He narrates the story in first person, not the most common choice for detective novels. It gives an immediacy as the reader knows all his thoughts on deduction but we lose a more rounded view of what’s happening. The structure has to stay completely linear. I noticed how everything goes Carthew’s way. From the moment he arrives on the Marsh, he finds one clue leads to another. The jigsaw fits in place without setbacks.

Carthew is an interesting character. For a Scotland Yard inspector, he isn’t wholly moral. Once he falls for a suspect, he’s prepared to bend the rules, holding back facts from Collins and obliquely steering the lady out of trouble. We’re left to wonder whether Superintendent Goad dislikes Carthew for being ‘cocky’ and not one of the lads. He’d never stand for rule-bending so he can’t know about that.

Or is Goad prejudiced about a personable young chap with an old school tie and fast promotion? For there’s something likable about Carthew and he is on the side of justice – if not the letter of the law. Jepson’s characterisation makes Inspector Carthew very believable and way above a stock detective.

All the village characters are well-drawn, although a couple of foreign villains with exaggerated accents seemed strangely familiar. There are some interesting glimpses of class attitudes of the time. The local vicar is an old comrade of Carthew’s from the War. Here he discusses the vicar’s step-daughters who are hard up, have nothing useful to do and rarely meet anyone new:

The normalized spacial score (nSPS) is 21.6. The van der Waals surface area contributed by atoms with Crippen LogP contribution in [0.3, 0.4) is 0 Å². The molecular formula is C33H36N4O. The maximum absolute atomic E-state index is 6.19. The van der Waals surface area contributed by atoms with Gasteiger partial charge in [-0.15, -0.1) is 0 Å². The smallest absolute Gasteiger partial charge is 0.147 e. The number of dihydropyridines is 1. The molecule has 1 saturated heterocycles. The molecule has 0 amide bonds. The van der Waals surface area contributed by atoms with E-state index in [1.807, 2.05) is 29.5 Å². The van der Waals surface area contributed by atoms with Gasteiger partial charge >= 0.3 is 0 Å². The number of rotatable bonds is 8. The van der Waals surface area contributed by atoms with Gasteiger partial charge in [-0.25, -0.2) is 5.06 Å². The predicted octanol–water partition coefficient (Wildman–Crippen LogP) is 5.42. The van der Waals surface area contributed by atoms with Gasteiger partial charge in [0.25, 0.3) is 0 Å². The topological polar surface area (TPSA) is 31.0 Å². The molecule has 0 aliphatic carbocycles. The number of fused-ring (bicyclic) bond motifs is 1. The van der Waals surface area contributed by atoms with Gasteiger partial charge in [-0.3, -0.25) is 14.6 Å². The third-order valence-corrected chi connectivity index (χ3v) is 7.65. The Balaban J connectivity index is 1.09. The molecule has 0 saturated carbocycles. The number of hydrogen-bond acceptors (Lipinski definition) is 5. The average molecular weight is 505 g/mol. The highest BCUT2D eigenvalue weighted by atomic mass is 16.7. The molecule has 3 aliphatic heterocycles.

Wouldn’t it be better for them to get a job – shorthand and typewriting or something of that kind?

No, such jobs lead to nothing. And then it would mean their living alone in a big town and long hours and poor pay and associating with people of a lower class.

The novel has a convincing atmosphere of Romney Marsh – in Kent, on the border with Sussex. There are some lovely descriptions of the haunting, flat landscape with its autumn mists seeping over the sea wall, plank-bridged dykes, warm-tiled cottages and fine, ancient churches. The Marsh is sheep country and its shepherds are known as lookers. A sinister name, harking back to the area’s smuggling history. This is a fascinating area, for ever associated with Russell Thorndike’s wonderful Doctor Syn stories.